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The African Growth and Opportunity Act (AGOA) was signed into law by President Clinton in May 2000 with the objective of expanding U.S. trade and investment with sub-Saharan Africa, to stimulate economic growth, to encourage economic integration, and to facilitate sub-Saharan Africa's integration into the global economy. The Act establishes the annual U.S.-sub-Saharan Africa Economic Cooperation Forum (known as the AGOA Forum) to promote a high-level dialogue on trade and investment-related issues. At the center of AGOA are substantial trade preferences that, along with those under the Generalized System of Preferences (GSP), allow virtually all marketable goods produced in AGOA-eligible countries to enter the U.S. market duty-free.
Since its inception, AGOA has helped to increase U.S. two-way trade with sub-Saharan Africa.
The U.S. Congress requires the President to determine annually whether sub-Saharan African countries are eligible for AGOA benefits based on progress in meeting certain criteria, including progress toward the establishment of a market-based economy, rule of law, economic policies to reduce poverty, protection of internationally recognized worker rights, and efforts to combat corruption. As of August 2014, 41 sub-Saharan African countries were eligible for AGOA benefits.
The U.S. Government provides assistance -- most notably through four regional trade hubs -- to African governments and businesses that are seeking to make the most of AGOA and to diversify their exports to the United States.
U.S.-Africa Leaders Summit
In August, President Obama welcomed leaders from across the African continent for the inaugural U.S.-Africa Leaders Summit. The Summit marked the largest event any U.S. President has held with African heads of state and government, aimed at strengthening ties between the U.S. and one of the world’s most dynamic and fastest-growing regions. The Summit advanced the Administration’s focus on trade and investment in Africa, and during the Summit, Ambassador Froman convened the AGOA Forum with African trade ministers. As the cornerstone of U.S. trade policy with sub-Saharan Africa, AGOA has contributed to the diversification and competiveness of sub-Saharan Africa’s economies, supported hundreds of thousands of jobs across the continent, increased global prosperity and market opportunities that accompany Africa’s rise.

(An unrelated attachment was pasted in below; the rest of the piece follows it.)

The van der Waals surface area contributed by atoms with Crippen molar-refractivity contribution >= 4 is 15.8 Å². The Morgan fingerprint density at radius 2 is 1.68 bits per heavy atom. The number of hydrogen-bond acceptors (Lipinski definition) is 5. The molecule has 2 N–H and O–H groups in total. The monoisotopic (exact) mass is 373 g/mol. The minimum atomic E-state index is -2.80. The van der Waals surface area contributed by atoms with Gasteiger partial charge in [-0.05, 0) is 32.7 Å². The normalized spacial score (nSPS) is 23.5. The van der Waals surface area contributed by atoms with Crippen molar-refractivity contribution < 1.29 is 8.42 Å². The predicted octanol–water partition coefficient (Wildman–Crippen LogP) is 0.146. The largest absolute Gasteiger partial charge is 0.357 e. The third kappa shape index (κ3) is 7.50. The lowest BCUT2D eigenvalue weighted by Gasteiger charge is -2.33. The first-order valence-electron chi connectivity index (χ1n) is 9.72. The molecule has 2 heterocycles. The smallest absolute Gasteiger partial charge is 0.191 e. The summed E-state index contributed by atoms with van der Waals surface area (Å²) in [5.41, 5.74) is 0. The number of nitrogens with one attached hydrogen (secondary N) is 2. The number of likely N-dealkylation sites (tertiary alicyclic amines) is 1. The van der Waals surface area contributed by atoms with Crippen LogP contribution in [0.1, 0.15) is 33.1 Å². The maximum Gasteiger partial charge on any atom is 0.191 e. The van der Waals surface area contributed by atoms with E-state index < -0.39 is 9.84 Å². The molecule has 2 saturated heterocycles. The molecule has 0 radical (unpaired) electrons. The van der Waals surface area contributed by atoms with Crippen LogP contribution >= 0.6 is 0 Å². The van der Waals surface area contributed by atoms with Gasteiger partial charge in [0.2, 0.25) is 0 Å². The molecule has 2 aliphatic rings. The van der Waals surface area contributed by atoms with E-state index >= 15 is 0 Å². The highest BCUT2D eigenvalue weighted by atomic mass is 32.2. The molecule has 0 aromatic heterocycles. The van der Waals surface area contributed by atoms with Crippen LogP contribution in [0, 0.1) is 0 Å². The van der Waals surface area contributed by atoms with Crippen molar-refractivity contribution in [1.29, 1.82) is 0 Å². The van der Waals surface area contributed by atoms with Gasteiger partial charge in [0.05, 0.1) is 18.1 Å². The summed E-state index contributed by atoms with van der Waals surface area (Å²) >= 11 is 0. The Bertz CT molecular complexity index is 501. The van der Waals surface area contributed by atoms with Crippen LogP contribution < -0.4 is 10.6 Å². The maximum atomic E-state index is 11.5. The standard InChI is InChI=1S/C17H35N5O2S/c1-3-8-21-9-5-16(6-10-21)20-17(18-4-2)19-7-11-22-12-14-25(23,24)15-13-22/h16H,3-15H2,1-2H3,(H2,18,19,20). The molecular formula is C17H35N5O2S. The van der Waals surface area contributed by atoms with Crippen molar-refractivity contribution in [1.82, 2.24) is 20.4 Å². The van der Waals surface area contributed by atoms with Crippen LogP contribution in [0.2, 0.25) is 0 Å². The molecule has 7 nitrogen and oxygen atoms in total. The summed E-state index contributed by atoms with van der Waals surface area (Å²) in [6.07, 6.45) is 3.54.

U.S.-AGOA Trade Facts
In 2013, U.S. goods imports from sub-Saharan African under AGOA and the related GSP program totaled $26.8 billion, more than three times the amount in 2001, the first full-year of AGOA trade. While petroleum products accounted for the largest portion of AGOA imports, non-oil AGOA trade was $4.9 billion in 2013, almost four times the amount in 2001.
In 2013, about 91 percent of U.S. imports from AGOA-eligible countries entered duty-free, either under AGOA, GSP, or zero-duty Most Favored Nation rates.
For more information on AGOA, please visit http://trade.gov/agoa/.